REUTERS - Indian markets consolidated after a recent sharp run-up with the Nifty ending at 9,108 with minor losses, about 0.6 percent down for the week.
The markets remained cautious and followed cues from U.S. markets as investors awaited a vote on the crucial healthcare bill.
Back home, Finance Minister Arun Jaitley’s assurance on faster resolution of banking NPAs revived market sentiment, especially the banking sector.
Crude oil prices fell below $48 a barrel this week, the lowest prices since November as an U.S. inventory glut and increased drilling activities failed to counter an output cut by OPEC and other producers.
OPEC officials are expected to meet this weekend in Kuwait to check compliance with output cuts on March 26.
The members will again meet on May 25 to decide whether to extend the cut. If the stock piles are still above their five-year average, it may decide to extend production cuts. This raises the risk of oil prices again moving up.
Further progress was made on the GST front. The Cabinet cleared four legislations for implementing GST.
It also approved amendments in the Customs and Excise Act relating to abolition of cesses and surcharges on various goods and services. Following this, the Centre will abolish 16 cesses and surcharges on excise and service tax, making GST the only unified tax structure.
On the stock specific front, Idea Cellular was the biggest loser in the index pack during the week, down 16 percent after details of a merger with Vodafone were announced. The markets felt that the synergy benefits estimated were ambitious.
PSU banking stocks were in the limelight after Finance Minister Arun Jaitley said that a new policy for resolution of non-performing assets will be announced soon by the government along with the Reserve Bank of India.
Yes Bank’s $750 million qualified institutional placement (QIP) received a good response as it got subscribed more than 2.5 times. With equity market sentiment nearing euphoric levels, this was an ideal time for a QIP issue.
The pharma sector hogged the limelight after Dr. Reddys’ and Divi’s Labs received fresh U.S. FDA alerts.
Divi’s Labs declined as much as 18 percent during the week to a two-year low after it received an import alert on the products manufactured at a company unit at Visakhapatnam.
I believe major pharma companies have entered a phase of “do or die” as far as U.S. FDA is concerned. The repeated threats will ensure larger pharma companies will fall in line and comply, even though it could mean higher capex and opex.
Avenue Supermarts received a stellar listing at a premium of over 100 percent from its issue price of 299 rupees.
Gains of this magnitude were expected, considering the kind of response it got during its IPO where it got subscribed a staggering 104.5 times. Though the valuations seem expensive, there seems to be enough appetite for this stock.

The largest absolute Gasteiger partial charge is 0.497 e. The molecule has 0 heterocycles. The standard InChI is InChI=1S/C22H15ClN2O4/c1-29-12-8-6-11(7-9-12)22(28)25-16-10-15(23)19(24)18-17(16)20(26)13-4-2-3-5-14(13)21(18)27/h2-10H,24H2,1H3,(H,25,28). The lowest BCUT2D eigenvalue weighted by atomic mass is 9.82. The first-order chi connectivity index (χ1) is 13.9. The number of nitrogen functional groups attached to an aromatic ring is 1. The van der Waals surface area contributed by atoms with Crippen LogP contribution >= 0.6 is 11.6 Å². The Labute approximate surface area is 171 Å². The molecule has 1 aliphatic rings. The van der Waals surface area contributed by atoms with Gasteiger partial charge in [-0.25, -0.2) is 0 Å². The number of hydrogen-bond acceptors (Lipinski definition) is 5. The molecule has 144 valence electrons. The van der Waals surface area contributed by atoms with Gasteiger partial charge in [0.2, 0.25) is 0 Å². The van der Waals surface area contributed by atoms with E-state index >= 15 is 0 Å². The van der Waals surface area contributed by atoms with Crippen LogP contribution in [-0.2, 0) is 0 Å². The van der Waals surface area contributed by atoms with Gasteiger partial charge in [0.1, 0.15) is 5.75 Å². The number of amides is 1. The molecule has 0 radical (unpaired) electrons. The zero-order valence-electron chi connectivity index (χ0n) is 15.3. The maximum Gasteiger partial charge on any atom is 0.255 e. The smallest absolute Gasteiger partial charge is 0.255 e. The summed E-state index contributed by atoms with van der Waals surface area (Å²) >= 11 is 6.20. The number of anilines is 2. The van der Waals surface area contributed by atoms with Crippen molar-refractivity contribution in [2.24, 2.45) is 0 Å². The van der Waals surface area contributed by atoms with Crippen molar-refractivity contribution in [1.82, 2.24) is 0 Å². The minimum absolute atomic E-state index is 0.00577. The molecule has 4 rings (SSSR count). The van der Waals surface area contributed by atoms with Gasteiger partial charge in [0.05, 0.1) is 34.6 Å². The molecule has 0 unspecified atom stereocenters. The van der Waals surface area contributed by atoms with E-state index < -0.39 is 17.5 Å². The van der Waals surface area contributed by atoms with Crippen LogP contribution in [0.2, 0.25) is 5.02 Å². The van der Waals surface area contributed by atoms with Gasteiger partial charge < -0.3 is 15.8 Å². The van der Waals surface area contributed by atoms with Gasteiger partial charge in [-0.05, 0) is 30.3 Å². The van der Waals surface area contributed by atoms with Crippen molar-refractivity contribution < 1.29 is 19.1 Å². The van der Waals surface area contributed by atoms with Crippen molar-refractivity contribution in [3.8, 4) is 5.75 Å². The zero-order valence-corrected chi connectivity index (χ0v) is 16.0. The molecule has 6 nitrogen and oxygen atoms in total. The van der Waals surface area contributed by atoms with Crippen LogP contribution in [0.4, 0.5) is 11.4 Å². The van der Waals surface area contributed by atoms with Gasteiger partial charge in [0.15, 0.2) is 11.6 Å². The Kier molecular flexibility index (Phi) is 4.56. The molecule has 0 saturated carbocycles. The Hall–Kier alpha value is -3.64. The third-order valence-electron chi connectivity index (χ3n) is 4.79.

On the macro front, India’s current account deficit rose marginally to $7.9 billion (1.4 percent of GDP) in Q3 FY17 as against $7.1 billion (1 percent of GDP) in the same period last year and $3.4 billion (0.6 percent of GDP) in the preceding quarter.
Markets were positively surprised as the size of the deficit was smaller than anticipated, despite the pressure exerted by higher gold imports and crude oil prices.
U.S. President Trump's first major legislative initiative to overhaul the healthcare system ended in failure.
However, the reaction in the U.S. markets was not as anticipated as it recovered from lows. The focus has now shifted to tax reform as the market raises the probability of a tax cut later this year.
With the Q4 results season a few weeks away, markets still lack major triggers.
The focus is expected to shift to developments in the budget session of parliament that concludes on April 12 while volatility is expected to prevail on account of derivative contract expiry on Thursday.
In stock-specific action, Reliance Industries may react after SEBI imposed a 10 billion rupee penalty on it for a case dating back to 2007 where SEBI found RIL and 12 related entities guilty of fraudulent and manipulative trades.
It has prohibited the 13 entities, including RIL from dealing in equity derivatives in the F&O segment of the stock exchange, directly or indirectly, for a period of one year. However, Reliance is expected to appeal against the order.
Auto companies may be in focus on reports that the Supreme Court is considering an additional levy on BS-III vehicles for sale after the March 31 deadline. This is negative for auto companies as the levy could be high and it would mean huge discounts to clear the inventory.
The markets seem to have entered a stage of pullback that is not expected to last too long, looking at high valuations and impending earnings for Q4 FY17 that could eventually be the reason for a correction.
(Ambareesh Baliga has about 25 years of experience in the stock market and has worked with Karvy and Kotak groups in the past. He is a regular market commentator on various business channels. He is a commerce graduate from Calcutta University and a qualified cost accountant)